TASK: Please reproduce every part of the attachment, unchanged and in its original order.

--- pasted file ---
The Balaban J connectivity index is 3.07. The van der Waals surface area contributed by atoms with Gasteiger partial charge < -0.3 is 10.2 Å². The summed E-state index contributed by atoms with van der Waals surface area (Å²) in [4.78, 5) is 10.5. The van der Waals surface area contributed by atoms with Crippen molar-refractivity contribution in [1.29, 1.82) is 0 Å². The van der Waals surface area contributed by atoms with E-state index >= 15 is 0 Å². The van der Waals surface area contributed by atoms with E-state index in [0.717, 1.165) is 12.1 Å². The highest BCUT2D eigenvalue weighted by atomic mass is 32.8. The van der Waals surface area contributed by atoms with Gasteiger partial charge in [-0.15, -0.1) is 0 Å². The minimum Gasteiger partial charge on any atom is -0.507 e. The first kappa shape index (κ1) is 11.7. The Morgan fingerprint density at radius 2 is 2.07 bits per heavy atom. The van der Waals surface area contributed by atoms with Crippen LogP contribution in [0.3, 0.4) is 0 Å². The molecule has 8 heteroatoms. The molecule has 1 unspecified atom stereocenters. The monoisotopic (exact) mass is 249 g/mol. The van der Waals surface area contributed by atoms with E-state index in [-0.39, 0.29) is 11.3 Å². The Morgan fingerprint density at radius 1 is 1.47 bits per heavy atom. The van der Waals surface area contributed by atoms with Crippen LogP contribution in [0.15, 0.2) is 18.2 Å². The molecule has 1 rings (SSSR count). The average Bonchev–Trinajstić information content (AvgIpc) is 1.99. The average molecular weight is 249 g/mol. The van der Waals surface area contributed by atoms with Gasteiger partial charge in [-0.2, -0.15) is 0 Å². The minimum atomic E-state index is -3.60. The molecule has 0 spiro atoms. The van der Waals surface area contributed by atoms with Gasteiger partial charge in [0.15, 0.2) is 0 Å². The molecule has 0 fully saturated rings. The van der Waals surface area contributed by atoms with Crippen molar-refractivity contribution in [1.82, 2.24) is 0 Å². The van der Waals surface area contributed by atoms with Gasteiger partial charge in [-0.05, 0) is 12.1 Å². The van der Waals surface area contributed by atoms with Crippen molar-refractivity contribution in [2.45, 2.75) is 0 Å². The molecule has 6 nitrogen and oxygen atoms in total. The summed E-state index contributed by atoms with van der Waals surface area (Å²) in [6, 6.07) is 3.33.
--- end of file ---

The Balaban J connectivity index is 3.07. The van der Waals surface area contributed by atoms with Gasteiger partial charge < -0.3 is 10.2 Å². The summed E-state index contributed by atoms with van der Waals surface area (Å²) in [4.78, 5) is 10.5. The van der Waals surface area contributed by atoms with Crippen molar-refractivity contribution in [1.29, 1.82) is 0 Å². The van der Waals surface area contributed by atoms with E-state index >= 15 is 0 Å². The van der Waals surface area contributed by atoms with E-state index in [0.717, 1.165) is 12.1 Å². The highest BCUT2D eigenvalue weighted by atomic mass is 32.8. The van der Waals surface area contributed by atoms with Gasteiger partial charge in [-0.15, -0.1) is 0 Å². The minimum Gasteiger partial charge on any atom is -0.507 e. The first kappa shape index (κ1) is 11.7. The Morgan fingerprint density at radius 2 is 2.07 bits per heavy atom. The van der Waals surface area contributed by atoms with Crippen LogP contribution in [0.3, 0.4) is 0 Å². The molecule has 8 heteroatoms. The molecule has 1 unspecified atom stereocenters. The monoisotopic (exact) mass is 249 g/mol. The van der Waals surface area contributed by atoms with E-state index in [-0.39, 0.29) is 11.3 Å². The Morgan fingerprint density at radius 1 is 1.47 bits per heavy atom. The van der Waals surface area contributed by atoms with Crippen LogP contribution in [0.15, 0.2) is 18.2 Å². The molecule has 1 rings (SSSR count). The average Bonchev–Trinajstić information content (AvgIpc) is 1.99. The average molecular weight is 249 g/mol. The van der Waals surface area contributed by atoms with Gasteiger partial charge in [-0.2, -0.15) is 0 Å². The minimum atomic E-state index is -3.60. The molecule has 0 spiro atoms. The van der Waals surface area contributed by atoms with Gasteiger partial charge in [0.15, 0.2) is 0 Å². The molecule has 0 fully saturated rings. The van der Waals surface area contributed by atoms with Crippen molar-refractivity contribution in [1.82, 2.24) is 0 Å². The van der Waals surface area contributed by atoms with Gasteiger partial charge in [-0.05, 0) is 12.1 Å². The van der Waals surface area contributed by atoms with Crippen molar-refractivity contribution in [2.45, 2.75) is 0 Å². The molecule has 6 nitrogen and oxygen atoms in total. The summed E-state index contributed by atoms with van der Waals surface area (Å²) in [6, 6.07) is 3.33.